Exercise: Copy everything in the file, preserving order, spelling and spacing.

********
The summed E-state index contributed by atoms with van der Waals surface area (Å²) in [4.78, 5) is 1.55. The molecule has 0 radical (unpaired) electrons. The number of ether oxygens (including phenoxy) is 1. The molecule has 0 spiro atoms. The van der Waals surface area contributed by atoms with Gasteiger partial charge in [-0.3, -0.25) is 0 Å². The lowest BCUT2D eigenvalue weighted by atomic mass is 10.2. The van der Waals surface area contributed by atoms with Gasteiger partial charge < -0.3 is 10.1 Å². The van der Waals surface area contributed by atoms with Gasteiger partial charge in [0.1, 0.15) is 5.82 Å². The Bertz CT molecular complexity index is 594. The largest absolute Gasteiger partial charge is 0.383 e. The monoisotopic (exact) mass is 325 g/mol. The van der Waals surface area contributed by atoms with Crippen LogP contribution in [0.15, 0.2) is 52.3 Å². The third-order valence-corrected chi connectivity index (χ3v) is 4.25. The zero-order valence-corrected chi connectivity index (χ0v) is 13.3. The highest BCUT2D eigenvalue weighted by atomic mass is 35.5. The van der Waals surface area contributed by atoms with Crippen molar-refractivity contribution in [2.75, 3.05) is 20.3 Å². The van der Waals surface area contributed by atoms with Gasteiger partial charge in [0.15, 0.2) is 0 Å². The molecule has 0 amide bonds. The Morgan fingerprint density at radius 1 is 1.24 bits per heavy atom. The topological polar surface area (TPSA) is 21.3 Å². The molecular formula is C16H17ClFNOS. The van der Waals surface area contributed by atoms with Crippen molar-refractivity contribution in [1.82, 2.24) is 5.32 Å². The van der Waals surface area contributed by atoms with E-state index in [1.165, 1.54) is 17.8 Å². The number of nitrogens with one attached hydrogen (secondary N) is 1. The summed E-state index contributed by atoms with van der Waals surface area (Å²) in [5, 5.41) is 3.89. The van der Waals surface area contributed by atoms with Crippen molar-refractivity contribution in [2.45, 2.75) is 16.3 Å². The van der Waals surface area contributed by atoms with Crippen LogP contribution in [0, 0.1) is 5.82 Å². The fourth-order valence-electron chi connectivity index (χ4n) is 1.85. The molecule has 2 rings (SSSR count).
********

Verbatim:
The summed E-state index contributed by atoms with van der Waals surface area (Å²) in [4.78, 5) is 1.55. The molecule has 0 radical (unpaired) electrons. The number of ether oxygens (including phenoxy) is 1. The molecule has 0 spiro atoms. The van der Waals surface area contributed by atoms with Gasteiger partial charge in [-0.3, -0.25) is 0 Å². The lowest BCUT2D eigenvalue weighted by atomic mass is 10.2. The van der Waals surface area contributed by atoms with Gasteiger partial charge < -0.3 is 10.1 Å². The van der Waals surface area contributed by atoms with Gasteiger partial charge in [0.1, 0.15) is 5.82 Å². The Bertz CT molecular complexity index is 594. The largest absolute Gasteiger partial charge is 0.383 e. The monoisotopic (exact) mass is 325 g/mol. The van der Waals surface area contributed by atoms with Crippen LogP contribution in [0.15, 0.2) is 52.3 Å². The third-order valence-corrected chi connectivity index (χ3v) is 4.25. The zero-order valence-corrected chi connectivity index (χ0v) is 13.3. The highest BCUT2D eigenvalue weighted by atomic mass is 35.5. The van der Waals surface area contributed by atoms with Crippen molar-refractivity contribution in [2.75, 3.05) is 20.3 Å². The van der Waals surface area contributed by atoms with Gasteiger partial charge in [0.15, 0.2) is 0 Å². The molecule has 0 amide bonds. The Morgan fingerprint density at radius 1 is 1.24 bits per heavy atom. The topological polar surface area (TPSA) is 21.3 Å². The molecular formula is C16H17ClFNOS. The van der Waals surface area contributed by atoms with Crippen molar-refractivity contribution in [1.82, 2.24) is 5.32 Å². The van der Waals surface area contributed by atoms with E-state index in [1.165, 1.54) is 17.8 Å². The number of nitrogens with one attached hydrogen (secondary N) is 1. The summed E-state index contributed by atoms with van der Waals surface area (Å²) in [5, 5.41) is 3.89. The van der Waals surface area contributed by atoms with Crippen molar-refractivity contribution in [2.45, 2.75) is 16.3 Å². The van der Waals surface area contributed by atoms with Crippen LogP contribution in [0, 0.1) is 5.82 Å². The fourth-order valence-electron chi connectivity index (χ4n) is 1.85. The molecule has 2 rings (SSSR count).